Three years ago, as Oakland was set to become the legal pot capital of the US, Yan Ebyam, 33, sparked up his entrepreneurial spirit. He rented a massive warehouse boasting 456 grow lights in 16 rooms and set to work growing medical marijuana. His next effort, in a 40,000 square foot building, made national news as the first pot growing operation to be unionized under the Teamsters. Just a few short years after Ebyam got into the business, the statewide marijuana legalization initiative failed and he found himself in a lawsuit over the $1.25 million sale of his first operation. Ebyam's big Oakland facility has been repeatedly burglarized and that's only some of the bad news that's plagued him. The Bay Citizen tells the story of "The Rise and Fall of an Oakland Potrepreneur":
The letters in his first name stand for “yes and no.” His last name, also the creation of hippie parents, is “maybe” spelled backward. It’s perhaps fitting, then, that Yan Ebyam came to be neck deep in the murky, quasi-legal world of Oakland’s marijuana-growing industry...
In terms of background, Ebyam seems to have been born for his profession. His parents grew marijuana to put food on the table while raising him in Willits in Mendocino County, he said. But Ebyam rebelled against his hippie upbringing, seeking his fortune instead in Silicon Valley.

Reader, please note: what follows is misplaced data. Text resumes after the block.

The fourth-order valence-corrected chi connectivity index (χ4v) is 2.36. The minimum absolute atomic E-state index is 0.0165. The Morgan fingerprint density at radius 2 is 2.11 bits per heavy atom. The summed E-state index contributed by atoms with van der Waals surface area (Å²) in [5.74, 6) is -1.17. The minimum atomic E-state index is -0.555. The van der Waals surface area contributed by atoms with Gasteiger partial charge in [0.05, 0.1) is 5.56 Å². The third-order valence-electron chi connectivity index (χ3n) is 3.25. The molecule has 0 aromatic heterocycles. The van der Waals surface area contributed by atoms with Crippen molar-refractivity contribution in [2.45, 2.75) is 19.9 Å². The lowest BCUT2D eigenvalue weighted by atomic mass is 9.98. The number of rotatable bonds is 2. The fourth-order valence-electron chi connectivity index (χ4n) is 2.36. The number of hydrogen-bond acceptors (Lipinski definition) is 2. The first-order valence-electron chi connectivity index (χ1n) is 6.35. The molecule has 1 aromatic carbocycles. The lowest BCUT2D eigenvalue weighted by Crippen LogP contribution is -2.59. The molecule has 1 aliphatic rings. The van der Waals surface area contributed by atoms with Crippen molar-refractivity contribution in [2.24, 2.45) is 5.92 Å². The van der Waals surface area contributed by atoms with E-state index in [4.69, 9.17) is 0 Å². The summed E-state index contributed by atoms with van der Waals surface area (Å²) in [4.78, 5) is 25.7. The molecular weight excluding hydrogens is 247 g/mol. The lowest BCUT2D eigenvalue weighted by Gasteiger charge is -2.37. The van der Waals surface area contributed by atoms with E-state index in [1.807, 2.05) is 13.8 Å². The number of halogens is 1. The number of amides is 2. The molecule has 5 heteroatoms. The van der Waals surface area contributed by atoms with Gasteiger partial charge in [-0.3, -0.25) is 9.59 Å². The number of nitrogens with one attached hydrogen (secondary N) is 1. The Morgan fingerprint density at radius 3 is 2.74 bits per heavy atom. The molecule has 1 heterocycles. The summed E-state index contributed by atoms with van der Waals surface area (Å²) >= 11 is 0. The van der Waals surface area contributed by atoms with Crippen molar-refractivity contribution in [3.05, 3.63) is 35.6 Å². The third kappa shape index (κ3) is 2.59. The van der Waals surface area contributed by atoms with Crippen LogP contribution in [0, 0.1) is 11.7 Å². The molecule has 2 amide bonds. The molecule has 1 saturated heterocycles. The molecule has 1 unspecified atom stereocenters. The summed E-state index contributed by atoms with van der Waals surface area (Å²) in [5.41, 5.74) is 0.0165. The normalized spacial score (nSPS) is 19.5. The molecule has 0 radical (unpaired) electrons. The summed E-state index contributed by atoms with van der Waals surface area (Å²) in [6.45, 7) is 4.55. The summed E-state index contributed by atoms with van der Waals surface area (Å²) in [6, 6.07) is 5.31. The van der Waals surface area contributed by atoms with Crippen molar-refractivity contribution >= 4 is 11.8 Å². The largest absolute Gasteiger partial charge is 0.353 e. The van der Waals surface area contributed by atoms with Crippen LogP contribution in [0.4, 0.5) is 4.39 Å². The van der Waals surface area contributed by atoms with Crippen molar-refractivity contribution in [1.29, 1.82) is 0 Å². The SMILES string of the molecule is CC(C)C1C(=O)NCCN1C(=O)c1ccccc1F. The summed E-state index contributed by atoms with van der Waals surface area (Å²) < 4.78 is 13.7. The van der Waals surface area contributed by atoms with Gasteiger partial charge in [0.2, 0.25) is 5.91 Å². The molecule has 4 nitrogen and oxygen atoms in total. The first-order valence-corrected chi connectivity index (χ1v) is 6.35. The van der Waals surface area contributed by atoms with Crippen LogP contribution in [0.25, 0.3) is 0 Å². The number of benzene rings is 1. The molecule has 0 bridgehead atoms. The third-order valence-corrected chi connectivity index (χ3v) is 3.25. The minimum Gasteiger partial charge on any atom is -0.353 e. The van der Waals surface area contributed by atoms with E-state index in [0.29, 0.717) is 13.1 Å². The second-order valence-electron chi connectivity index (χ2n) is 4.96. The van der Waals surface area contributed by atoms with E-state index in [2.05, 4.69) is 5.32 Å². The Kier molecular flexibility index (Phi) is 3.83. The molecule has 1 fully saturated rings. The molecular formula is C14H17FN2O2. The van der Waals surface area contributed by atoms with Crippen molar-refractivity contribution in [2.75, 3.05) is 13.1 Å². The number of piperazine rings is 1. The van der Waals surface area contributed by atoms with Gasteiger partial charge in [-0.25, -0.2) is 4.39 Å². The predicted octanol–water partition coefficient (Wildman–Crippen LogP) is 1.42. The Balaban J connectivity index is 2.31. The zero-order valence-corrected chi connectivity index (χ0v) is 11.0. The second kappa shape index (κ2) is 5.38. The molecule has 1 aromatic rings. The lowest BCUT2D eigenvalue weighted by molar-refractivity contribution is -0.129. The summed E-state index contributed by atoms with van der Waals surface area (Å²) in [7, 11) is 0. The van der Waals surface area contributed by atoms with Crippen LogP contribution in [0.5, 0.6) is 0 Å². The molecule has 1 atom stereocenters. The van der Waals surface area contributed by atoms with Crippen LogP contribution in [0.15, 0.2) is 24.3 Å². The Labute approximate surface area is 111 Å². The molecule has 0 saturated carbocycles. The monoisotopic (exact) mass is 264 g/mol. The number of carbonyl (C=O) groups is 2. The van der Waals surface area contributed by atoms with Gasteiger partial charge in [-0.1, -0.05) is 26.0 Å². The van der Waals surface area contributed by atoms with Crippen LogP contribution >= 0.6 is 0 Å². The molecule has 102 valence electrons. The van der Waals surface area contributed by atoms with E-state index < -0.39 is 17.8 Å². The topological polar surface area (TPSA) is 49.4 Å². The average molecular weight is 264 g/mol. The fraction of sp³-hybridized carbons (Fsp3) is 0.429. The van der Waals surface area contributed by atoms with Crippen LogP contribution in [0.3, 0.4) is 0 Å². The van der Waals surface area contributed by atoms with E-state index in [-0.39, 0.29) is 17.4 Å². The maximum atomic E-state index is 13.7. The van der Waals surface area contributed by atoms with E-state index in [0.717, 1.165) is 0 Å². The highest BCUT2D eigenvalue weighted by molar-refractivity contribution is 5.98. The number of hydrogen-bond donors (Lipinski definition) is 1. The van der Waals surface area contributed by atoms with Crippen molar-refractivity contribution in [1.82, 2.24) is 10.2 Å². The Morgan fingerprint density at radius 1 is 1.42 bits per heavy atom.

“When we were little, my brother surfed and I played computer games,” Ebyam recalled.
In his early 20s, he went into the business of buying and selling computer equipment from bankrupt start-ups. His venture ended badly when he was arrested and pleaded guilty to money laundering in the sale of more than $6 million worth of stolen Sun Microsystems servers and Cisco routers. He was sentenced to two and a half years in federal prison, where, he said, he became an expert chess and Scrabble player.
Ebyam showed up in Oakland as the medical marijuana bubble was inflating three years ago. He started small but quickly broadened his ambitions, becoming partners with a Los Angles lawyer named Nathan Hoffman. The plan was to grow marijuana on a large scale and sell it to patients in Los Angeles. (Ebyam said his mother was “amused” that he had gone into the business.)